As HIV is a retrovirus, its genome consists of RNA, which has various overlapping open-reading frame coding for several viral proteins [3] [Table - 1] and [Figure - 1]. The primary transcript of HIV is a full-length viral mRNA, which is translated into various proteins including Gag, Pol and Env. The Gag precursor is of 55 kDa (p55) and is subjected to proteolytic cleavage giving rise to the smaller proteins like capsid of 24 kDa (p24), matrix of 17 kDa (p17), nucleocapsid of 7 kDa (p7 and p6). The Pol precursor protein is also cleaved into smaller products including reverse transcriptase (RT; p66/51), protease (PR; p10) and integrase (IN; p32) proteins. RT is initially of 66 kDa but is further processed to remove 14 kDa from its 'C' terminus, leaving behind an 'N' terminus 51 kDa polypeptide, which then forms a dimer with original non-processed polypeptide of 66 kDa. [4] RT is involved in the formation of cDNA from RNA molecules; PR is involved in the proteolytic cleavage of Gag and Pol polyproteins; and IN is involved in viral integration. The HIV Env gene codes for a polyprotein gp160, which then is cleaved into smaller proteins constituting viral envelope.

Similar to other retroviruses, HIV consists of various other proteins that include Rev, Tat, Nef, Vif, Vpr and Vpu. Rev is the regulator of viral gene expression, which is involved in the maintenance of relative amounts of unspliced to spliced mRNAs. It inhibits viral RNA. RNA splicing promotes nuclear export of incompletely spliced viral RNA. This interacts with a cis -acting RNA loop (Rev responsive element) present in the viral envelope mRNA, which further assists unspliced mRNA to enter the cytoplasm from nucleus and produces full-length viral proteins needed for the production of progeny virions. [5],[6]

Similarly, the gene product of various mRNAs contributes to other viral regulatory and accessory proteins that can affect HIV replication and thus infectivity. One such regulatory protein is Tat, which is also known as transcriptional activator and can bind to RNA loop present in the 3´ viral LTR called Tat responsive region (TAR), which then phosphorylates COOH-terminal domain (CTD) of RNA polymerase II using a cellular protein kinase complex called TAK (Tat-associated kinase). [7] In the presence of host cyclin T1 and CDK9, Tat enhances RNA pol II elongation and thus is involved in upregulating HIV replication. Further protein, Nef (negative effectors), is involved in various functions, including downregulation of host CD4 and MHC I expression to fend off immune response against infected cells. [8] It is also involved in apoptosis and enhanced virion infectivity. In addition to aforesaid proteins, the accessory HIV viral gene products, Vif, Vpr and Vpu, are also involved to influence events such as assembly and budding of viruses. Viral infectivity factor (Vif) is involved in more stable RT complexes and thus increasing infectivity of viral particles, [8] whereas viral protein R (Vpr) is involved in the degradation of CD4. Vpr can also interact with nuclear importins and also they can check cell cycle at G2 phase of cell cycle. [8] Thus, functional evidences about these viral proteins are suggestive of the interplay of these proteins and would determine the extent of production of HIV or its infectivity.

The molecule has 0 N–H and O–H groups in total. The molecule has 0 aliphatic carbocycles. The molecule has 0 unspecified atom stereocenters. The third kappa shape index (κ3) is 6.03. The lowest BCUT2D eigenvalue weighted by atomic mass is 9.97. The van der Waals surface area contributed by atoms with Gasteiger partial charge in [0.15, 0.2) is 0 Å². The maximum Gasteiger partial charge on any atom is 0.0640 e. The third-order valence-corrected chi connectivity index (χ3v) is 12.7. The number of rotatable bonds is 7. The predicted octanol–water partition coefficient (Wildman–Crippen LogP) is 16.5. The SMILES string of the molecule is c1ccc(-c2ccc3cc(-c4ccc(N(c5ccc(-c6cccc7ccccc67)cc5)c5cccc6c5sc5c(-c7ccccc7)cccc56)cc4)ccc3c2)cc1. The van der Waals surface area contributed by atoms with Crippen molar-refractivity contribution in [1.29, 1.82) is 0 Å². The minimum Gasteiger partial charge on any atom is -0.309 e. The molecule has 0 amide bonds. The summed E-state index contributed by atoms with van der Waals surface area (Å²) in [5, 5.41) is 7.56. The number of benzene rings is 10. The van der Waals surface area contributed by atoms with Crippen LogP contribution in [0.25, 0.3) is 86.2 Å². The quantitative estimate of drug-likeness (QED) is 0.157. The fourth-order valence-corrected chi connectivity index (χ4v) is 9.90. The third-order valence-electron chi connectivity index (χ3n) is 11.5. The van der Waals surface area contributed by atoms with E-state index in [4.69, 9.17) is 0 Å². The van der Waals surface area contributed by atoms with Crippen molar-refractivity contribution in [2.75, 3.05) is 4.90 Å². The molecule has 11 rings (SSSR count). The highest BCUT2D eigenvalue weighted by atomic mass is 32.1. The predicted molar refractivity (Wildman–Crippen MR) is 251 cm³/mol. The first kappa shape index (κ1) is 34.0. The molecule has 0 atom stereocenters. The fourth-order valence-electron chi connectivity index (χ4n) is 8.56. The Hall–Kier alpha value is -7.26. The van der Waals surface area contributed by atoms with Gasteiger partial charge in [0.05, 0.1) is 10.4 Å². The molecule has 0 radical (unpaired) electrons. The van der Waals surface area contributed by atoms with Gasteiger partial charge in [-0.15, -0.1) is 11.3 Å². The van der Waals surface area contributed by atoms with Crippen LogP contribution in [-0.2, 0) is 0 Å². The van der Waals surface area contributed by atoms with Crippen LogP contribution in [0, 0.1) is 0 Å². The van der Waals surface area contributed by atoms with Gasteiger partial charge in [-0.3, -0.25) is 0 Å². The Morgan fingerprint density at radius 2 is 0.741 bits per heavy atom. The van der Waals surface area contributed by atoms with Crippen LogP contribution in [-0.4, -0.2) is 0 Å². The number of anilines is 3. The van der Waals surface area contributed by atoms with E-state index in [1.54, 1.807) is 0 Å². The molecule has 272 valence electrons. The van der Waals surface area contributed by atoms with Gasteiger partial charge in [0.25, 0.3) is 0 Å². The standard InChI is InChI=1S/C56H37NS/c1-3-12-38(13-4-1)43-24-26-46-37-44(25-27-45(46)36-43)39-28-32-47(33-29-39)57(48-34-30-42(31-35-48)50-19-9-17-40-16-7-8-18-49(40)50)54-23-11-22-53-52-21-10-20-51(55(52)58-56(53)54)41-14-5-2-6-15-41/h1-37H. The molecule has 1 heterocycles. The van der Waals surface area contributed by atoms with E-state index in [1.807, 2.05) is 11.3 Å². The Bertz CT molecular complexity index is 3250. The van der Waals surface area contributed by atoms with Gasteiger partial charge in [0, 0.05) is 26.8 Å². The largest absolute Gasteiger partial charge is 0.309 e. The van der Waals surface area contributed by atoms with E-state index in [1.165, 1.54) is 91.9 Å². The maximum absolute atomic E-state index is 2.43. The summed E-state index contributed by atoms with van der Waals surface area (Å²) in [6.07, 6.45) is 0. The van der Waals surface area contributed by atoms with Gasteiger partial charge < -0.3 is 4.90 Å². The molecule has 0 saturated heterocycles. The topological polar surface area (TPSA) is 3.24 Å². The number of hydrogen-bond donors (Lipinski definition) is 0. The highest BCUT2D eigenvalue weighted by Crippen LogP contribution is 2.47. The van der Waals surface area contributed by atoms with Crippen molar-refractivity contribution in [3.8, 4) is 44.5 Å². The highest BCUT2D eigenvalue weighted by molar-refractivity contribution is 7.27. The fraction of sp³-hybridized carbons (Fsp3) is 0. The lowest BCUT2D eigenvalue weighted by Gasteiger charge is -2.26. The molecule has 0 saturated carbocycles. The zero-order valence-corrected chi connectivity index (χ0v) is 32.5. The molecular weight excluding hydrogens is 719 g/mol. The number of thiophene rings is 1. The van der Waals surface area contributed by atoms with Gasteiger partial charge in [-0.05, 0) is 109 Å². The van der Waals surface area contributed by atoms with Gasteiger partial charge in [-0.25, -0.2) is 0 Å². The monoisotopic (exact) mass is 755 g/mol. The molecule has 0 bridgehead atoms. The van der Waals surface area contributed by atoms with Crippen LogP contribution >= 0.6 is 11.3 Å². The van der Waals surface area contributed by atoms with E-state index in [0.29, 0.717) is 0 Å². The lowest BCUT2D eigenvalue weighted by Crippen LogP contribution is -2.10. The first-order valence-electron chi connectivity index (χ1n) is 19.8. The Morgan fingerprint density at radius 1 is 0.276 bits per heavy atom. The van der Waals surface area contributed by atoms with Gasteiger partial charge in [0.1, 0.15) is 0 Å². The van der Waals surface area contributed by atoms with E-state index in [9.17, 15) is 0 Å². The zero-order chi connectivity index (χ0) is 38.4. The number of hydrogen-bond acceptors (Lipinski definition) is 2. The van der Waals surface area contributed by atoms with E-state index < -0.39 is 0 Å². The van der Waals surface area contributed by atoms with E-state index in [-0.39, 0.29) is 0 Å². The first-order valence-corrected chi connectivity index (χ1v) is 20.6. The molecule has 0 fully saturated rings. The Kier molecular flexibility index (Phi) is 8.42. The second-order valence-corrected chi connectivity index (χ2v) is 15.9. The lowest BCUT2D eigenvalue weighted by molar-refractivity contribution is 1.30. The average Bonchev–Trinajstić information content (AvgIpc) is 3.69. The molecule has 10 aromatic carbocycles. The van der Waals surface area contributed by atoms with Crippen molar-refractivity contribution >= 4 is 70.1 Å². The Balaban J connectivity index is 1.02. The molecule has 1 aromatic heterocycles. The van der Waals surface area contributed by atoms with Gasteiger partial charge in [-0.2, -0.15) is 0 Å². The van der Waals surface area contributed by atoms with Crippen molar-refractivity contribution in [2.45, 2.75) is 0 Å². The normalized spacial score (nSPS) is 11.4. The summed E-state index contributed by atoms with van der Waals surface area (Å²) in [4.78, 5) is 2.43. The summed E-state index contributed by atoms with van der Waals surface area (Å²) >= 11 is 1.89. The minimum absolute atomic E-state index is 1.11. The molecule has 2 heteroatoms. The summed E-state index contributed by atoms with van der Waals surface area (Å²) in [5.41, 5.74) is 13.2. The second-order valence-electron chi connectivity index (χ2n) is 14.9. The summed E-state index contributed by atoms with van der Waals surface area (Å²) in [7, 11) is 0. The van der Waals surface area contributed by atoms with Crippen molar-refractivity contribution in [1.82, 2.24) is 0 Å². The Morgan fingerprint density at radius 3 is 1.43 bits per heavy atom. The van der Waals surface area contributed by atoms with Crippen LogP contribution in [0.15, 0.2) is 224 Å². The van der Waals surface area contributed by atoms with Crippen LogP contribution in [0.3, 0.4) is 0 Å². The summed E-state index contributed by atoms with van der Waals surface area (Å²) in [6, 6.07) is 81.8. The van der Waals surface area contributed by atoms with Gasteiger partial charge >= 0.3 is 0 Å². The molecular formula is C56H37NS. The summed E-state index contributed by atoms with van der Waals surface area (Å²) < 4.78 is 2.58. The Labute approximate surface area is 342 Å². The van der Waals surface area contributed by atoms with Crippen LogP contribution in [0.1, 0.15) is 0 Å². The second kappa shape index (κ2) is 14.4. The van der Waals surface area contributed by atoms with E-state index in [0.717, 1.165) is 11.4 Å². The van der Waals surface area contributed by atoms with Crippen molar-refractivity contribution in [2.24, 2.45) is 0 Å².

HIV's voyage to nuclear destinations

The genetic material of HIV is a single-stranded RNA. Using the enzyme RT, the RNA is copied into DNA, which is then used to incorporate into the host genome. This provirus is usually integrated into the host DNA by the action of viral IN. The better understating of viral entry and genome incorporation is of great interest, as it can provide footprints for developments of drugs that can affect their entry and proliferation. For a successful infection of a target cell, HIV must transfer its genetic material into the cytoplasm of the cell. Entry of the viral genome inside the cell involves fusion of the viral envelope with the host cell membrane and before that the specific interaction of envelope glycoproteins with specific host cell surface receptors. These glycoproteins are encoded by HIV-1 envelope Env gene that translates a polyprotein gp160, which then is cleaved into surface glycoprotein (gp120) and a transmembrane glycoprotein (gp41). gp41 consists of two helical heptad repeats, HR1 and HR2 and a fusion peptide. [9] Before the fusion of virus with the host membrane, periodic, hydrophobic regions of gp41, along with fusion peptide is packed in a very high energy configuration in the gp120-gp41 trimer. [10]